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The impact of a lucerne phase in a crop rotation on groundwater recharge in south-west Australia

Phil Ward, Perry Dolling and Frank Dunin

CSIRO Plant Industry, Private Bag No 5, Wembley WA 6913. Email


The south-west of Australia is subject to a Mediterranean-style climate, with cool wet winters and hot dry summers. In the 300-500 mm rainfall zone, broad-scale clearing of native vegetation, and its replacement by annual crops and pastures, has resulted in increased groundwater recharge, and the development of large areas of dryland salinity. The deep-rooted perennial pasture plant, lucerne (Medicago sativa L.), has shown promise in reducing groundwater recharge. However, in a region where recharge in any one year can vary between 0 and 250 mm, lucerne’s impact on average long-term recharge (currently 10-60 mm/year) is not known. In this paper, the impact of changing the length of the lucerne phase in rotation with a phase of annual crops was modelled over 81 years for the 300 and 500 mm rainfall zones, assuming that the buffer created by lucerne was completely filled before recharge commenced. In percentage terms, leakage was more readily controlled in the drier environment, on a duplex soil, where a rotation involving 50% lucerne (eg. 3 years of lucerne followed by 3 years of crop) reduced leakage by 95%. On an acid loamy sand in the wetter environment, the same rotation reduced leakage by 40%. Once appropriate leakage targets are established, the model described here can be used to design suitable rotations.

Key Words

LeBuM, phase rotation, simulation, water use


In southern Australia, dryland salinity continues to spread, and without remedial action, is expected to affect 30% of the landscape by 2050 (1). It is caused by an interaction between climate, in which the majority of rainfall arrives at the time of year when potential evaporation is lowest, and the replacement of native vegetation with agricultural crops and pastures. The soil in the shallow root zone of crops and pastures is unable to store the normal winter excess of water, and so leakage to the groundwater is enhanced relative to the native system.

The incorporation of deep-rooted perennials such as lucerne into farming systems while the groundwater is still deep enough not to interfere with plant growth is one of the remedial actions suggested to try to restore the groundwater balance (2,3). In theory, lucerne acts by creating a zone of dry soil (referred to as a ‘buffer’) below the normal rooting depth of annual crops and pastures, partially reproducing the effect of the native vegetation. In a phase rotation, the buffer is firstly created during the lucerne phase, and then refilled during the cropping phase with water that would otherwise have contributed to groundwater recharge. The buffer is then re-created in the next lucerne phase, and so on.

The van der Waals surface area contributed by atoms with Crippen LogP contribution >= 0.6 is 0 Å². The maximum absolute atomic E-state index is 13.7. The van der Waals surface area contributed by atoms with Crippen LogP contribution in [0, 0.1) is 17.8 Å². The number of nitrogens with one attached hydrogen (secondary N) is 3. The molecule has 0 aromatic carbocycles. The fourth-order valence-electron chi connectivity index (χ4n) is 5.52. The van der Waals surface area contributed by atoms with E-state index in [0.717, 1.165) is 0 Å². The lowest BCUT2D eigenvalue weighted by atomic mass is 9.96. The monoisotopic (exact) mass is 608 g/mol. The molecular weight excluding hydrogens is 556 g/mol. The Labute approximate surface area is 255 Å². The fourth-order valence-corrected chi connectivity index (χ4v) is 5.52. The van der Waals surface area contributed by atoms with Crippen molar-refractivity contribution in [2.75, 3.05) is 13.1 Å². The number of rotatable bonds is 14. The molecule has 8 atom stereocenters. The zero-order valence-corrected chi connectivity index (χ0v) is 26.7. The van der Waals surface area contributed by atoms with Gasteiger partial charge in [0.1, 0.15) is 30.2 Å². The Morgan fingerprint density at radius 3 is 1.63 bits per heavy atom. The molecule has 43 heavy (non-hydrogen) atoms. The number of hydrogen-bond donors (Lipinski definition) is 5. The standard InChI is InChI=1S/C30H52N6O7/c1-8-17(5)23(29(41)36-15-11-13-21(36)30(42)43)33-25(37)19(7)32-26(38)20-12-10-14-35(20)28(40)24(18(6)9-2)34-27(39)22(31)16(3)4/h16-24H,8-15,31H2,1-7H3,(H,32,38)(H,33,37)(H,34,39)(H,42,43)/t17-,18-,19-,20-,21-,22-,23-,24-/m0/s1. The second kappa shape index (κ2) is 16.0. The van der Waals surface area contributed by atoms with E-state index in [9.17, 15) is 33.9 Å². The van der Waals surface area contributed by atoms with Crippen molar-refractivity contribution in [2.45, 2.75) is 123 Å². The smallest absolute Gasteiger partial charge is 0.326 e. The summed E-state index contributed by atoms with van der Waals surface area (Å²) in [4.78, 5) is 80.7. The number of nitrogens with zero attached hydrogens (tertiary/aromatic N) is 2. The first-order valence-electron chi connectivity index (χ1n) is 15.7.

However, leakage is very variable from year to year (4,5), and can range between 0 and 250 mm. The impact of this variability makes it difficult to assess the likely impact of a lucerne phase on long-term average leakage rates. Although the application of APSIM and similar models to phase rotations is currently under development, there is a need for a simple, user-friendly model to assist with the design of suitable rotations for recharge control. For this reason, we developed the Leakage/Buffer Model (LeBuM), which uses long-term modelled leakage amounts under annual crops or pastures to calculate the average leakage rate for a given phase rotation and buffer size. In this paper, LeBuM is described and then used to assess the impact of varying the length of the annual and perennial phases on long-term average leakage for two contrasting environments and two soil types in south-west Australia.



Input for the Leakage/Buffer Model (LeBuM) consists of a long-term series of annual leakage amounts (in mm) under traditional crops. In this paper we used 81 years of leakage data under wheat crops generated by the APSIM model (4). Parameters in LeBuM include the length of the crop phase (between 0 and 10 years, or variable length until the buffer is filled), the length of the perennial phase (between 0 and 5 years), the maximum buffer generated by the perennial phase (in mm), and the proportion of the buffer developed in the first, second and third years of the perennial phase. Buffer in this instance is defined as the extra water storage volume created by the perennial, in addition to the storage normally available after an annual crop.

Calculations in the model assume that the buffer created by the perennial phase is completely filled before leakage commences. This may take several years. For example, consider the case where the buffer size was specified as 100 mm at the completion of the lucerne phase, and annual leakage for the next three years under traditional crops (without the benefit of a buffer) was estimated by APSIM as 70 mm, 40 mm and 30 mm. In the first year of cropping, the 70 mm of leakage under continuous cropping would be completely absorbed by the buffer of 100 mm, which has now been reduced to a buffer of 100-70 = 30 mm. In the second year of cropping, when leakage in the absence of a buffer would have been 40 mm, the buffer can still absorb 30 mm, but the other 10 mm continues on as leakage. In the third year, when leakage without the buffer was estimated by APSIM as 30 mm, the buffer has now been completely filled, and so leakage is unchanged at 30 mm.

Because leakage is very variable from year to year, the actual leakage calculated by LeBuM can vary considerably depending on the stage of the rotation. For example, annual leakage of 100 mm as estimated by APSIM could be reduced to 0 mm if it occurred in a year immediately following the perennial phase, or may be retained as 100 mm if it occurred after the buffer had been filled. For this reason, LeBuM performs calculations on all possible rotation stages, and calculates the average leakage from each.

LeBuM makes no attempt to predict production levels, nor the actual buffer size generated by a perennial phase for a particular situation. It simply calculates the impact of a user-specified buffer size on the long-term average leakage value for a given rotation.

Model application